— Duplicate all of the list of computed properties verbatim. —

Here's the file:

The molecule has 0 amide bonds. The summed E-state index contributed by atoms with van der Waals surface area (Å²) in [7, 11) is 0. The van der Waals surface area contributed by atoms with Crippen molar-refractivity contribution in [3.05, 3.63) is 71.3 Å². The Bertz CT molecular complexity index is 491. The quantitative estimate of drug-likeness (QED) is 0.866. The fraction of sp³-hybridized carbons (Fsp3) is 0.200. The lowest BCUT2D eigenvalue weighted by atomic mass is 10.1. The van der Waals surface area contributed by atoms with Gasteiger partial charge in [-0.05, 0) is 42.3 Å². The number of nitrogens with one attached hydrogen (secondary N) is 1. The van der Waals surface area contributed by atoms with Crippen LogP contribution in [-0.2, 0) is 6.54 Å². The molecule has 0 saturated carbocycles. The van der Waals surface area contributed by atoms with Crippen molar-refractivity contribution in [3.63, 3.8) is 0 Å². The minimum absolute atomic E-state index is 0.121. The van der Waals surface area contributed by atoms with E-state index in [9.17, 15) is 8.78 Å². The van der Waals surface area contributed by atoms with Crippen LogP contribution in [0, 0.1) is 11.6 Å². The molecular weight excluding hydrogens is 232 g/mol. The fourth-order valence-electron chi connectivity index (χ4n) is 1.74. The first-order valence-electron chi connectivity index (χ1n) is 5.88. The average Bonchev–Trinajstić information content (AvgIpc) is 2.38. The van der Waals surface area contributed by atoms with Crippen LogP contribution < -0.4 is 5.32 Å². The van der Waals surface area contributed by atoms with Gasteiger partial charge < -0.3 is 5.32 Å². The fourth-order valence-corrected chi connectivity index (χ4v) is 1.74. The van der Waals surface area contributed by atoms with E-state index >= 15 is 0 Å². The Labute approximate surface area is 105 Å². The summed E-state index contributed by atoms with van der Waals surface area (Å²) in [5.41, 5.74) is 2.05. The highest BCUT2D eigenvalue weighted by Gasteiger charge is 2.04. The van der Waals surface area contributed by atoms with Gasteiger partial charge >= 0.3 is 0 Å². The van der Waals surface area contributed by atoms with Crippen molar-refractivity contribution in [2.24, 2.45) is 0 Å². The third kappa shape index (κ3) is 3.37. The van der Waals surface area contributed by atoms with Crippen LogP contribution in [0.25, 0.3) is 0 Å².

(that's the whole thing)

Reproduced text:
The molecule has 0 amide bonds. The summed E-state index contributed by atoms with van der Waals surface area (Å²) in [7, 11) is 0. The van der Waals surface area contributed by atoms with Crippen molar-refractivity contribution in [3.05, 3.63) is 71.3 Å². The Bertz CT molecular complexity index is 491. The quantitative estimate of drug-likeness (QED) is 0.866. The fraction of sp³-hybridized carbons (Fsp3) is 0.200. The lowest BCUT2D eigenvalue weighted by atomic mass is 10.1. The van der Waals surface area contributed by atoms with Gasteiger partial charge in [-0.05, 0) is 42.3 Å². The number of nitrogens with one attached hydrogen (secondary N) is 1. The van der Waals surface area contributed by atoms with Crippen LogP contribution in [-0.2, 0) is 6.54 Å². The molecule has 0 saturated carbocycles. The van der Waals surface area contributed by atoms with Crippen molar-refractivity contribution in [3.63, 3.8) is 0 Å². The minimum absolute atomic E-state index is 0.121. The van der Waals surface area contributed by atoms with E-state index in [9.17, 15) is 8.78 Å². The van der Waals surface area contributed by atoms with Crippen LogP contribution in [0, 0.1) is 11.6 Å². The molecular weight excluding hydrogens is 232 g/mol. The fourth-order valence-electron chi connectivity index (χ4n) is 1.74. The first-order valence-electron chi connectivity index (χ1n) is 5.88. The average Bonchev–Trinajstić information content (AvgIpc) is 2.38. The van der Waals surface area contributed by atoms with Crippen LogP contribution < -0.4 is 5.32 Å². The van der Waals surface area contributed by atoms with Gasteiger partial charge < -0.3 is 5.32 Å². The fourth-order valence-corrected chi connectivity index (χ4v) is 1.74. The van der Waals surface area contributed by atoms with E-state index >= 15 is 0 Å². The Labute approximate surface area is 105 Å². The summed E-state index contributed by atoms with van der Waals surface area (Å²) in [5.41, 5.74) is 2.05. The highest BCUT2D eigenvalue weighted by Gasteiger charge is 2.04. The van der Waals surface area contributed by atoms with Gasteiger partial charge >= 0.3 is 0 Å². The van der Waals surface area contributed by atoms with Crippen molar-refractivity contribution in [2.24, 2.45) is 0 Å². The third kappa shape index (κ3) is 3.37. The van der Waals surface area contributed by atoms with Crippen LogP contribution in [0.25, 0.3) is 0 Å².